Talk:delay no more

Definition from Wiktionary, the free dictionary
Jump to navigation Jump to search

@Sonofcawdrey: I'm not sure I agree with calling this a Hobson-Jobson. --Barytonesis (talk) 10:26, 3 November 2017 (UTC)

@Barytonesis: According to our definition of HJ, this is a good example. And it fits in with the examples of such terms as used by Yule and Burnell in their dictionary in 1886, and with the others added by Crooke in 1903, and also with the examples in the writings of E.E. Morris who coined the phrase "the law of Hobson-Jobson" - see Lambert (2014) "A much tortured expression" in the International Journal of Linguistics (27/1: 54-88) for more details.-Sonofcawdrey (talk) 14:51, 4 November 2017 (UTC)

That said, there are a number of things labelled HJ in Wiktionary that probably shouldn't be (e.g. dago), and a number of things that should be but that aren't.-Sonofcawdrey (talk) 14:53, 4 November 2017 (UTC)

@Sonofcawdrey: Sorry, I'd completely forgotten to reply. What bothers me with calling this a simple Hobson-Jobson is that there's a semantic aspect to it ("delay no more" means something) that's absent from an example like French redingote. redingote doesn't mean anything; it simply sounds French, and in my view that's a true Hobson-Jobson.
In fact, I'd even say that "deliberate Hobson-Jobson" is a contradiction in terms; the law of Hobson-Jobson is by definition an unconscious process. I'd rather speak of homophonic translation in the case of "delay no more". --Per utramque cavernam (talk) 19:18, 10 January 2018 (UTC)
@Per utramque cavernam Actually, it seems that the phrase "the law of Hobson-Jobson" was never so restrictive as you suggest. According to Lambert (2014: 64)

Another linguistic application of Hobson-Jobson is the noun phrase the law of Hobson-Jobson. This was coined by the Australian lexicographer Edward E. Morris (1898: xv). Morris also employed his new coinage inconsistently. For example, the term forty-skewer, a type of fish, was altered to Fortescue according to ‘the law of Hobson-Jobson’ (1898: 151), though here the adaptation happens within the English language, not with a loanword.

Further, Eric Partridge described as "Hobson-Jobson" the following: Bill Harris for Bilharziasis; Billy Ruffian for Bellerophon; Jolly Polly for Gallipoli; Nasties for Nazis; point blank from vin blanc; trick cyclist for pyschiatrist, and so on. Certainly all these are deliberate. Yule and Burnell, moreover, use Hobson-Jobson to describe summerhead as used for sombrero (i.e. a protection for the head in summer); and cow-itch for Hindustani kewanch, a plant that causes itching. In fact, Y&B claim that the process is a result of "striving after meaning". So, not unconscious. Though they were not consistent:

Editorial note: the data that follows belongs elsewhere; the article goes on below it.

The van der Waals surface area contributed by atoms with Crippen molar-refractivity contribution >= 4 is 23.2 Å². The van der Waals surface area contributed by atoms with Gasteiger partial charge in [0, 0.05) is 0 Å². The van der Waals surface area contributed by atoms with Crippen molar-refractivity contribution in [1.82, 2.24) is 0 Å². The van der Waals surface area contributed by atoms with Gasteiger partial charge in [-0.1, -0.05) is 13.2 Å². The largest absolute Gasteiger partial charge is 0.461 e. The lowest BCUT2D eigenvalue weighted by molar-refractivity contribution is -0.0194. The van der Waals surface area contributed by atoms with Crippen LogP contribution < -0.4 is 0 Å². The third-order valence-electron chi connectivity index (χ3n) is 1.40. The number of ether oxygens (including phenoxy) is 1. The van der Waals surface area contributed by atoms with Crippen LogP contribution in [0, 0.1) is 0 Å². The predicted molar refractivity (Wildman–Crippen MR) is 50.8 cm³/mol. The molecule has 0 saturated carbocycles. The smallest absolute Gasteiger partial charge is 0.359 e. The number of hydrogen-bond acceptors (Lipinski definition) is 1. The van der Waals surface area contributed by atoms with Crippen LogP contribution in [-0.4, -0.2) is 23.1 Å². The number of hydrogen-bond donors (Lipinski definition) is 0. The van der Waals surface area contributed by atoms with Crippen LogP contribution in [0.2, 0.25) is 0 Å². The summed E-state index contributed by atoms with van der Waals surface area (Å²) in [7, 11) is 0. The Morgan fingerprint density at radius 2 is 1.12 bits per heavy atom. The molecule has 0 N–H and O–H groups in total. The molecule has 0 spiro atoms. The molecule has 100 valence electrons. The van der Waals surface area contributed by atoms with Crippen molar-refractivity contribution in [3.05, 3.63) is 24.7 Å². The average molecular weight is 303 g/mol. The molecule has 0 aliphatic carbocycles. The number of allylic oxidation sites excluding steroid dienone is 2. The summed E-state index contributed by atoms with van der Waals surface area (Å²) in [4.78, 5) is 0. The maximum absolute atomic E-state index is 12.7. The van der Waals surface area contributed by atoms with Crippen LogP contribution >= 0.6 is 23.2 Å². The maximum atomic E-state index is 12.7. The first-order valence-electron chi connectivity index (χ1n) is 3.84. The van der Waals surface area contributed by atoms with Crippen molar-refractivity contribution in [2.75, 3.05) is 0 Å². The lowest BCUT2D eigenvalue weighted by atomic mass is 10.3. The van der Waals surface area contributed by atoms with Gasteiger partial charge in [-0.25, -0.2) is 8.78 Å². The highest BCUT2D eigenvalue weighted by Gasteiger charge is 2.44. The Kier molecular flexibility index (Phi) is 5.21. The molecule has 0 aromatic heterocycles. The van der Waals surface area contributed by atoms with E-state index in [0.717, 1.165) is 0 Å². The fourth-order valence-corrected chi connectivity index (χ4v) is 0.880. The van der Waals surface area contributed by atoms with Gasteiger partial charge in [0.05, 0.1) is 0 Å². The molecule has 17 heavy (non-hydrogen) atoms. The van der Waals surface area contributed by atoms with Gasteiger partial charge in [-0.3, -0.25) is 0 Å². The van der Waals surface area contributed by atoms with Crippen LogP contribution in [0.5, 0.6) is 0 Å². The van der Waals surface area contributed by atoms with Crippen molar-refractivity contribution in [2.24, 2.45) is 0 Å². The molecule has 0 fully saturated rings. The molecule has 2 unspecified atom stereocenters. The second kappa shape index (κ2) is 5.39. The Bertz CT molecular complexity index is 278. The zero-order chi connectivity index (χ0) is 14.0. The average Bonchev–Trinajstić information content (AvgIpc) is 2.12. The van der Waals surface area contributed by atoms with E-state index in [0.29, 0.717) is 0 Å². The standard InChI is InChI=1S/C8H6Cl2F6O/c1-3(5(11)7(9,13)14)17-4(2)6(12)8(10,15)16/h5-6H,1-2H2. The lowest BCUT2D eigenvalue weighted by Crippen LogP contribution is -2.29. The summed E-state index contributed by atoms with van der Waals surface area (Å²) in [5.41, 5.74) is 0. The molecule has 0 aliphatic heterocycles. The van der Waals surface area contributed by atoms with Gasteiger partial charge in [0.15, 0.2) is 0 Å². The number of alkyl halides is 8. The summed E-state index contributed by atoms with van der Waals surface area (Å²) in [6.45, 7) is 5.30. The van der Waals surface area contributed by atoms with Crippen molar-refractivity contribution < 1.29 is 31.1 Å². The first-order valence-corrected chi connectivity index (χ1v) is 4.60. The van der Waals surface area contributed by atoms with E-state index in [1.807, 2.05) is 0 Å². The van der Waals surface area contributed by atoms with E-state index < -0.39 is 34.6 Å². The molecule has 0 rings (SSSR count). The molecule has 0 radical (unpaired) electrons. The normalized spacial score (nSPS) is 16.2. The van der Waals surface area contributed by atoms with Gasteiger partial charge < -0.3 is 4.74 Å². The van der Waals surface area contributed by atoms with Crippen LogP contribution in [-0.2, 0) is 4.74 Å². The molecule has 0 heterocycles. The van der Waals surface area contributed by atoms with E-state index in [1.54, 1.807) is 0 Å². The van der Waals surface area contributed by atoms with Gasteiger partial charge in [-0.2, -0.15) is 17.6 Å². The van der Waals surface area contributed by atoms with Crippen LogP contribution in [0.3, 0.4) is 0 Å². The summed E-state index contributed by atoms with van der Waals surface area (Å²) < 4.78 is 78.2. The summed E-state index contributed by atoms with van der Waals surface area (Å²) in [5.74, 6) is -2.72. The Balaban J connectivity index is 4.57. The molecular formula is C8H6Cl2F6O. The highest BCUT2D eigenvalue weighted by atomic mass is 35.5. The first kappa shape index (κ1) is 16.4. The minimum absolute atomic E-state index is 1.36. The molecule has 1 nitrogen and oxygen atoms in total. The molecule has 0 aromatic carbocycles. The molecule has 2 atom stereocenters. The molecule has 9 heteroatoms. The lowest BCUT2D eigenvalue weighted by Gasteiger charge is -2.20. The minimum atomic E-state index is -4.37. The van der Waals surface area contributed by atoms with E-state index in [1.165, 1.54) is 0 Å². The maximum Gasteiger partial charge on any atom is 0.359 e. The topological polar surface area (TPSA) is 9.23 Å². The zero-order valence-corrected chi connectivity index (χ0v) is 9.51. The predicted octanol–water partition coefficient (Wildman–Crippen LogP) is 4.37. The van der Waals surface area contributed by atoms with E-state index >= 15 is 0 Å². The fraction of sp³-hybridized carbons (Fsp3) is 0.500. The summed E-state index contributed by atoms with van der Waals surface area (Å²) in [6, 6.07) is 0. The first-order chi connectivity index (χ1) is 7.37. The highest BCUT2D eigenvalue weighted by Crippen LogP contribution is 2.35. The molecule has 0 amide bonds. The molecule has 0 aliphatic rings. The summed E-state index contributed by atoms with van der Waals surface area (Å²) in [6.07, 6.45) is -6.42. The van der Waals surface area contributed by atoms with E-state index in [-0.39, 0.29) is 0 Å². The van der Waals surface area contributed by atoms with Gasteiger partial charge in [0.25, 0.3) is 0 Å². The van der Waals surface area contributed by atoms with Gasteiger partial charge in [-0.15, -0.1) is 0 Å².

The term jackass copal, a resin used to make varnish, is labelled a ‘capital specimen of Hobson-Jobson’ (1886: 339, 1903: 444). Here jackass is apparently a corruption of the foreign word chakazi, but there is no semantic reason for using jackass to describe a type of resin. Here the phonetic similarity is dominant, to the exclusion of any striving after meaning. Yule and Burnell seem to want to link Hobson-Jobson (in their linguistic sense) and ‘striving after meaning’ together as part and parcel of the one phenomenon, yet, the examples they give do not always involve both semantic and phonetic aspects. Instead the terms seem to be applied loosely to a range of different borrowing and assimilation situations. (Lambert 2014: 63-64)

So, your idea of a "true" Hobson-Jobson appears to be at odds with the coiners of the term and some of its more famous users. Anyhow, this is why I think "delay no more" is a HJ.-Sonofcawdrey (talk) 05:18, 12 January 2018 (UTC)
@Sonofcawdrey: It appears you're right. But then I question the value/usefulness of such a vague label... If we went about putting them all in a category, we'd end up with rather different items.
I won't change the entry and bother you further with this, but do you agree that calling this a "homophonic translation" would be appropriate as well? --Per utramque cavernam (talk) 18:15, 12 January 2018 (UTC)

@Per utramque cavernam Actually, I hadn't ever come across the term "homophonic translation" until this discussion started, and, to be fair, it seems straightforward enough. But for the general public I doubt it is any clearer than "Hobson-Jobson". However, when I did a Google Books search for the term, crikey! What a plethora a nuanced unclear senses! It seems like one of those terms that any academic who writes about it is obliged to explain what they mean by it. Clearly Ezra Pound's "homophonic translation" of Catallus is not the same type of "homophonic translation" we have been discussing for this entry. So, given this, I don't think it is any better than HJ, though, I agree HJ is no prize-winner. What to do in the face of a clear nomenclature to draw on? Anyhow, it's been nice discussing this with you. - Sonofcawdrey (talk) 23:37, 15 January 2018 (UTC)

Only Hong Kong?[edit]

Wyang (talk) 23:28, 24 November 2018 (UTC)